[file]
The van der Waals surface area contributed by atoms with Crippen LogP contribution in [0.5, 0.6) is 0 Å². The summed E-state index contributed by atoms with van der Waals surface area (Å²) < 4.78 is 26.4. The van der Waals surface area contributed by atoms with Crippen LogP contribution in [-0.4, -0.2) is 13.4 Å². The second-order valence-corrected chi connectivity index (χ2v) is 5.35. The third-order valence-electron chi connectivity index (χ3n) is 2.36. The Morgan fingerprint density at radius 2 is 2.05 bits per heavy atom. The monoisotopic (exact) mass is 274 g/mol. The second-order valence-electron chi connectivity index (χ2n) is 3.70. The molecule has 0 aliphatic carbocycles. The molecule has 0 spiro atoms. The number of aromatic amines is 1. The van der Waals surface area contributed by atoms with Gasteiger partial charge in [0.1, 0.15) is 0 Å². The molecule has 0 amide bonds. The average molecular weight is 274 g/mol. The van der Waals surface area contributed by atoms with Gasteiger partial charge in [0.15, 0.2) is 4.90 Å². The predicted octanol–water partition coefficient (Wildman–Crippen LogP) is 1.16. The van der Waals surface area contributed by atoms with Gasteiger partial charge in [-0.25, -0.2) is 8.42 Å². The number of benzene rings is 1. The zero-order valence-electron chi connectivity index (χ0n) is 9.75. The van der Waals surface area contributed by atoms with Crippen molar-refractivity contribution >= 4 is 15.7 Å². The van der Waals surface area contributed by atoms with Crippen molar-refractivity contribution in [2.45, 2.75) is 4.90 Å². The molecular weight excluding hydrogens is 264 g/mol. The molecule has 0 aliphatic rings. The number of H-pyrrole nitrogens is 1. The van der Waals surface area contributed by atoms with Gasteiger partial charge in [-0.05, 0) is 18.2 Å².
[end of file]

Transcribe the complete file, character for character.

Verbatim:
The van der Waals surface area contributed by atoms with Crippen LogP contribution in [0.5, 0.6) is 0 Å². The summed E-state index contributed by atoms with van der Waals surface area (Å²) < 4.78 is 26.4. The van der Waals surface area contributed by atoms with Crippen LogP contribution in [-0.4, -0.2) is 13.4 Å². The second-order valence-corrected chi connectivity index (χ2v) is 5.35. The third-order valence-electron chi connectivity index (χ3n) is 2.36. The Morgan fingerprint density at radius 2 is 2.05 bits per heavy atom. The monoisotopic (exact) mass is 274 g/mol. The second-order valence-electron chi connectivity index (χ2n) is 3.70. The molecule has 0 aliphatic carbocycles. The molecule has 0 spiro atoms. The number of aromatic amines is 1. The van der Waals surface area contributed by atoms with Gasteiger partial charge in [0.1, 0.15) is 0 Å². The molecule has 0 amide bonds. The average molecular weight is 274 g/mol. The van der Waals surface area contributed by atoms with Gasteiger partial charge in [0.15, 0.2) is 4.90 Å². The predicted octanol–water partition coefficient (Wildman–Crippen LogP) is 1.16. The van der Waals surface area contributed by atoms with Gasteiger partial charge in [-0.25, -0.2) is 8.42 Å². The number of benzene rings is 1. The zero-order valence-electron chi connectivity index (χ0n) is 9.75. The van der Waals surface area contributed by atoms with Crippen molar-refractivity contribution >= 4 is 15.7 Å². The van der Waals surface area contributed by atoms with Crippen molar-refractivity contribution in [2.45, 2.75) is 4.90 Å². The molecular weight excluding hydrogens is 264 g/mol. The molecule has 0 aliphatic rings. The number of H-pyrrole nitrogens is 1. The van der Waals surface area contributed by atoms with Gasteiger partial charge in [-0.05, 0) is 18.2 Å².